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Alternate drip irrigation increases tomato yield, study shows

Alternate drip irrigation (ADI) is a useful irrigation method for water conservation and the regulation of soil quality; however, knowledge about the underlying mechanism of soil-root-bacterium interactions is limited.

To determine the mechanism by which ADI transforms soil nutrients and thereby promotes plant growth and to provide a basis for the reasonable selection of drip irrigation methodology, a new study investigated the effects of ADI on the composition and potential function of the bacterial community in tomato rhizosphere soils under greenhouse conditions and analyzed the soil-root-bacterium interactions under ADI.

The results revealed that, compared with the soils of the plots treated with surface drip irrigation with plastic film mulching (DI-PFM), the soils of the plots treated with ADI presented an optimized bacterial community structure and optimized soil nitrogen (N) and phosphorus (P) metabolism. The soil available N contents under ADI with lower irrigation limits of 50%, 60%, and 70% of field capacity (A50, A60, and A70 treatments, respectively) were 1.48, 2.19, and 1.91 times greater than those under DI-PFM, respectively; similarly, the soil available P contents were 1.49, 1.65, and 2.91 times greater; the total phosphorus (TP) contents in the tomato roots were 1.06, 1.94, and 1.59 times greater, respectively; and the TP contents in the tomato plants were 1.03, 1.75, and 2.84 times greater, respectively.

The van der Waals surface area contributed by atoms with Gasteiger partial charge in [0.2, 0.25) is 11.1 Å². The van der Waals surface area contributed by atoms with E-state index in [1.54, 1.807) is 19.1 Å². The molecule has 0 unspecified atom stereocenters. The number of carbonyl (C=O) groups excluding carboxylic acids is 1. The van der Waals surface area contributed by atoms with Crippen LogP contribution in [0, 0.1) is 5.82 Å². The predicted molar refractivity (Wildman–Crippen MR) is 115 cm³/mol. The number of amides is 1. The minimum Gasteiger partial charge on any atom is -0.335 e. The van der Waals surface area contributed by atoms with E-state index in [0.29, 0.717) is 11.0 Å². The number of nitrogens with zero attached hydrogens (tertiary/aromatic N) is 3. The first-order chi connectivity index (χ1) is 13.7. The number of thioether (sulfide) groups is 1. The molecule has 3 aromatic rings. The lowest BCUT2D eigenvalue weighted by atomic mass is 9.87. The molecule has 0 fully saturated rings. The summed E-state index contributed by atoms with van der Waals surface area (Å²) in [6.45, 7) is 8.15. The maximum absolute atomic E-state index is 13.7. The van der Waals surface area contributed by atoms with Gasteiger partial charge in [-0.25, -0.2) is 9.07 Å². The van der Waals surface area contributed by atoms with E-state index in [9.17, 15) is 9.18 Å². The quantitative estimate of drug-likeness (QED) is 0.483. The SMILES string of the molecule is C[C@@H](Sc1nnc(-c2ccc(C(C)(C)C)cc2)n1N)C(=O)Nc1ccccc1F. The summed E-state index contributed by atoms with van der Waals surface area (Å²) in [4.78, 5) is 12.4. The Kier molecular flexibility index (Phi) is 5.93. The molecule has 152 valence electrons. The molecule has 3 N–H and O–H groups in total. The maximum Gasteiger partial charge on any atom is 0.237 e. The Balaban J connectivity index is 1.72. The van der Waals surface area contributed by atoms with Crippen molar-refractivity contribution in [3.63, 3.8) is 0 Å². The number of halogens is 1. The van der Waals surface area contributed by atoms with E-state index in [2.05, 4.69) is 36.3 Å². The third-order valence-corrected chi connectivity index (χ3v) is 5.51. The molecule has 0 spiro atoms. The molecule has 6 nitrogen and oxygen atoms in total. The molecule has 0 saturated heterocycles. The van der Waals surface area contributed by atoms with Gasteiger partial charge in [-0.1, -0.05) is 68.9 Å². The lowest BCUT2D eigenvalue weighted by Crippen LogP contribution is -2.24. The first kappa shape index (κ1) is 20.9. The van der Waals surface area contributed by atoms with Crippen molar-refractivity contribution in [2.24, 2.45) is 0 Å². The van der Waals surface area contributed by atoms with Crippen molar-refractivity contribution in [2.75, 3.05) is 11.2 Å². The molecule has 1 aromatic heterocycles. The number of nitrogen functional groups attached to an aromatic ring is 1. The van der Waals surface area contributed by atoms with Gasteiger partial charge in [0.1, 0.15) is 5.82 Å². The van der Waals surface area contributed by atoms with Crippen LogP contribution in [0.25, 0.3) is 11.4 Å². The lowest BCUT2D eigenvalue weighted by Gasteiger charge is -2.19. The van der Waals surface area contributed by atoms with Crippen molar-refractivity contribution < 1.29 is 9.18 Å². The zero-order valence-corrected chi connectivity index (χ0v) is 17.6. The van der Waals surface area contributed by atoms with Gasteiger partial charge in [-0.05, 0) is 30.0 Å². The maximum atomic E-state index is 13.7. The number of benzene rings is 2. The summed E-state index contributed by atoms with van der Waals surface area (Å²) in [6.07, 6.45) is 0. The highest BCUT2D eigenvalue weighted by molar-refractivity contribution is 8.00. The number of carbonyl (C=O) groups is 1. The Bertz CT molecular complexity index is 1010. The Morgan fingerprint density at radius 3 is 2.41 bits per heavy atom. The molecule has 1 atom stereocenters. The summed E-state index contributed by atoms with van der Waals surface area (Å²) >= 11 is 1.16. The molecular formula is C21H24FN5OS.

In addition, the total nitrogen (TN) contents in the tomato roots under ADI with lower irrigation limits of 60% and 70% of field capacity were 1.07 and 1.14 times greater than those under DI-PFM, and the TN contents in the tomato stems were 1.21 and 1.12 times greater than those under DI-PFM. However, compared with DI-PFM, ADI improved tomato yields by 24.23% under only 70% of field capacity. Therefore, ADI significantly enhanced soil-root interactions and stimulated the activation of soil N and P, but only a proper low soil moisture content (SMC) led to significantly increased tomato yields.

Access the full study at Agronomy


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